Classic Americana Albums: Mary Gauthier “Filth and Fire”

Signature Sounds 2002

The opening lines of ‘Walk Through the Fire’ the first track on this 2002 album perfectly sum up its feel and tone ‘’In the darkness, it finds me, the terrible fire. It doesn’t matter how I pray’’. Sung slowly and deliberately in a deep southern drawl, the atmosphere of torment and pain is obvious right from the beginning.

It is a cinematic, unsentimental, sometimes bleak journey that Gauthier takes you on, but it is one that you want to revisit again and again. Laying bare so many feelings such as sadness, loss, torment and also occasionally hope, but it never really seems to reach any final conclusions.

In interviews at the time, she touched on this ‘’There is no resolution. The way that I write is the way that it is, and I don’t see any resolution’’. ‘’I look at myself as a story writer. That’s Country music’’.

This was her third album taking two years to write and produced by Gurf Morlix who also played several instruments, including a wonderful slide guitar on ‘After You Gone’. Easily the track with the most country feel. Interestingly, Ian McLagan of the Faces played B-3 Organ on a number of tracks.

The cinematic elements are highlighted particularly well in ‘Camelot Motel’ and ‘Christmas in Paradise’. You can imagine both as short films. Gauthier finds herself in the very seedy downbeat ‘Camelot Motel’ surrounded by ”cheaters, liars, outlaws and fallen angels”. In every room there is a story. From the Bonnie and Clyde characters, who are so nervous they keep picking up a gun at every sound having presumably recently carried out a robbery, to various sexual encounters all of which seem to be short-lived and meaningless. All sorts of marginal life are to be found, but where the protagonists ‘‘need to hold onto each other as the morning light is hell’. It is such a powerful, beautifully observed piece of writing which feels as if you are watching it all unfold in black and white getting a snapshot of America’s more sordid underbelly. It is however interesting that we find out about the other residents but nothing about her and why she is there.

Christmas In Paradise’ finds her sleeping under the stars with her friend Davey. These are two people who again live on the edge of society making a meagre living from selling back golf balls to the club next door which they have picked up and cleaned. Far from being bleak, the impression given is that they are content with their lot. Looking forward to Christmas dinner over at the church of light after which they listen to Christmas songs and get high. Davey then shouts ‘’Merry Christmas yall’’ to the cars that drive by. The arrangement which includes ‘Jingle Bells’ on steel drums is so laid-back and deft that it leaves the listener with a warm glow of hope despite their reduced circumstances.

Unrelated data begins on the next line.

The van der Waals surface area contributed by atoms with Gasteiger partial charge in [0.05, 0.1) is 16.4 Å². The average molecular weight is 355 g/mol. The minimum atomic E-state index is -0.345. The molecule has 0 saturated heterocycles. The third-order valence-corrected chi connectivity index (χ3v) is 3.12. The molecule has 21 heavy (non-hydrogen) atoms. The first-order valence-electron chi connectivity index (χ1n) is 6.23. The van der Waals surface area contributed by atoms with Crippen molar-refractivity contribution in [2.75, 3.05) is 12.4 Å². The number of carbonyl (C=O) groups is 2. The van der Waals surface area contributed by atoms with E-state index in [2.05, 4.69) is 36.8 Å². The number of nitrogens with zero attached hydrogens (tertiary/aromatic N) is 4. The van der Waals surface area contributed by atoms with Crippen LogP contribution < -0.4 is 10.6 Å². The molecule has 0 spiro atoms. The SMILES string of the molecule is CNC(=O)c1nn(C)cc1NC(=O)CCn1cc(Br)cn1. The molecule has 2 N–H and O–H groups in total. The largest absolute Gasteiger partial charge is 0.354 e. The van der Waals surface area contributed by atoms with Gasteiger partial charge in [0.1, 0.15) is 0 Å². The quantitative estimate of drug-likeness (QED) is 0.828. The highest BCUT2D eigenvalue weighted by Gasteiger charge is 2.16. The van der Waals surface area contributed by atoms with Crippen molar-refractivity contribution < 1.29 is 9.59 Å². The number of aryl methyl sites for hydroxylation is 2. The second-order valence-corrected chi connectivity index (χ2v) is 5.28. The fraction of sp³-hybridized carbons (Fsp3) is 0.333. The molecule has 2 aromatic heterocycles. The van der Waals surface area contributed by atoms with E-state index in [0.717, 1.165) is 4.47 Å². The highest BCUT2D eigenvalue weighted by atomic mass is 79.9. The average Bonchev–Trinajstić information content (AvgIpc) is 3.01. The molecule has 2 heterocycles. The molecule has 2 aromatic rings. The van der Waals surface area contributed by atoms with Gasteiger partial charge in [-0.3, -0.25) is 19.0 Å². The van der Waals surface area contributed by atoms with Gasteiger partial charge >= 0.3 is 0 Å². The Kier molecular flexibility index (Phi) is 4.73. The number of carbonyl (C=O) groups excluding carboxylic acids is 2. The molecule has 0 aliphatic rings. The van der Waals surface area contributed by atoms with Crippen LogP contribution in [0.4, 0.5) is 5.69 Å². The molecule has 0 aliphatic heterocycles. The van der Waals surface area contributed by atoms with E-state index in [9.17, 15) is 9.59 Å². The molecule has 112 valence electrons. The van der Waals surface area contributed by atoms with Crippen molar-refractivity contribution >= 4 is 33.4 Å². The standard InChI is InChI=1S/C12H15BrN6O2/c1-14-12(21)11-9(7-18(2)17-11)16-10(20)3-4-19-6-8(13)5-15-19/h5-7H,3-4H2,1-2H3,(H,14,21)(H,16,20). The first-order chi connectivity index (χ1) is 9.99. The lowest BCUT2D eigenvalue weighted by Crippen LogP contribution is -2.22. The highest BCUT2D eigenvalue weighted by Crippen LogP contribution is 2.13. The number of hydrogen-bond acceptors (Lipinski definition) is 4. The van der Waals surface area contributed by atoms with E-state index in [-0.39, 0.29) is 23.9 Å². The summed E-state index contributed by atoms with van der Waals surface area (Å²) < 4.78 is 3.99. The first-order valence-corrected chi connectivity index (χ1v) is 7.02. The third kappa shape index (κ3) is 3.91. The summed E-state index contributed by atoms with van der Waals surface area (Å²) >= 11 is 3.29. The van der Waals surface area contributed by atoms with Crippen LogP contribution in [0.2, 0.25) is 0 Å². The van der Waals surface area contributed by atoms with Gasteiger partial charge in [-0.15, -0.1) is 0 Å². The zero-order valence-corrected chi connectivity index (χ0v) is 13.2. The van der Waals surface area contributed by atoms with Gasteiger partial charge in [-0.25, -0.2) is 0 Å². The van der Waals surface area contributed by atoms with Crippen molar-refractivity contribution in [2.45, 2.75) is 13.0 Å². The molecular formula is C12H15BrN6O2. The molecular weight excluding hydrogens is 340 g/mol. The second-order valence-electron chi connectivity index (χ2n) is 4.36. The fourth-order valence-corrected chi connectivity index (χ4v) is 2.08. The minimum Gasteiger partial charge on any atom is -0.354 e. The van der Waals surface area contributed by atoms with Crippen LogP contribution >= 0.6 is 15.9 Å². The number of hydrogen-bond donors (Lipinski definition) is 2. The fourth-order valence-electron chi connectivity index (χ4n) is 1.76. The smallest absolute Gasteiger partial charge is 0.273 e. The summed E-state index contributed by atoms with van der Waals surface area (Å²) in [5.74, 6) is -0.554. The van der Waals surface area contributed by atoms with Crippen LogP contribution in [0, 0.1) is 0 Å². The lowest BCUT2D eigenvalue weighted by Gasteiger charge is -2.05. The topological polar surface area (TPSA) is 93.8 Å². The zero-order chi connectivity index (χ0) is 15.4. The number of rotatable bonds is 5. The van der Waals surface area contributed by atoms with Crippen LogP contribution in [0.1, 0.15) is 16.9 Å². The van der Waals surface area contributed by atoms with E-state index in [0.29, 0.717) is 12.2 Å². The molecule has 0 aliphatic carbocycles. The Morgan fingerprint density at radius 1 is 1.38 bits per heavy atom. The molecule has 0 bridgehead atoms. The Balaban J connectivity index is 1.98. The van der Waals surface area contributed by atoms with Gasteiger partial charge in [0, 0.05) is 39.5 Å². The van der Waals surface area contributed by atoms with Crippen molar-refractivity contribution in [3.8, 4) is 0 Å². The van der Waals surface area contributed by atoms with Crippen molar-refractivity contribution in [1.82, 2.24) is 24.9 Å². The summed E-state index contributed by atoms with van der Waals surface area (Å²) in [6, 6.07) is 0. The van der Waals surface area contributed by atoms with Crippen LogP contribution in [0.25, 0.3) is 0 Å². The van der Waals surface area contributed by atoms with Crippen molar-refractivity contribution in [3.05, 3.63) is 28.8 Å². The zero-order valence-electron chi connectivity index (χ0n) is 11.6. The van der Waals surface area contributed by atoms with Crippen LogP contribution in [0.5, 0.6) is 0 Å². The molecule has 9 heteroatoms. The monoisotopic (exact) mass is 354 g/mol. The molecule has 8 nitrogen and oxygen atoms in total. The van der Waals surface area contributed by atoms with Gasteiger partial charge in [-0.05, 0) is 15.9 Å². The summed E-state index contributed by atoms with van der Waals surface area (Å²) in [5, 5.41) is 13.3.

Goodbye’ is a very raw autobiographical song about her early life ‘Born the bastard child in New Orleans to a woman I’ve never seen’’. It is not an easy listen, given the subject matter but gives a huge insight into what fashioned her drive and wanderlust, summed up by the line ‘Goodbye could be my family name’. It is re-visited on a later album ‘The Foundling’ which further explores this difficult aspect of her life.

She classes her music as ‘American roots’. A concise description as it digs deep into the country’s psyche in the same way as Woody Guthrie, Hank Williams and John Prine did before her. There is however one obvious difference. ‘’Musicians have a need to roam, the difference between them and me is they are men’’ Gauthier observed at the time.

Gauthier has gone on to have a long very distinguished career from someone who famously stole a car at 15 to ‘get away’ to becoming one of the most respected singer-songwriters in the world. She has always stayed true to her beliefs and values. Brutally honest, sometimes unglamorous, but never afraid to show her true emotions no matter how uncomfortable they may be.

This is an album that shows that out of adversity and restlessness comes great art and music. Serious music for serious listeners. The real deal.

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A great appreciation Rick of one of Americana’s finest artists. Was lucky enough to see her a couple of months ago when she toured UK. Her book “Saved by a Song” which came out a couple of years ago is a fascinating and illuminating insight into her songwriting process and what drives her.

Thanks Richard. Such an inspirational artist on so many levels. Glad you enjoyed it.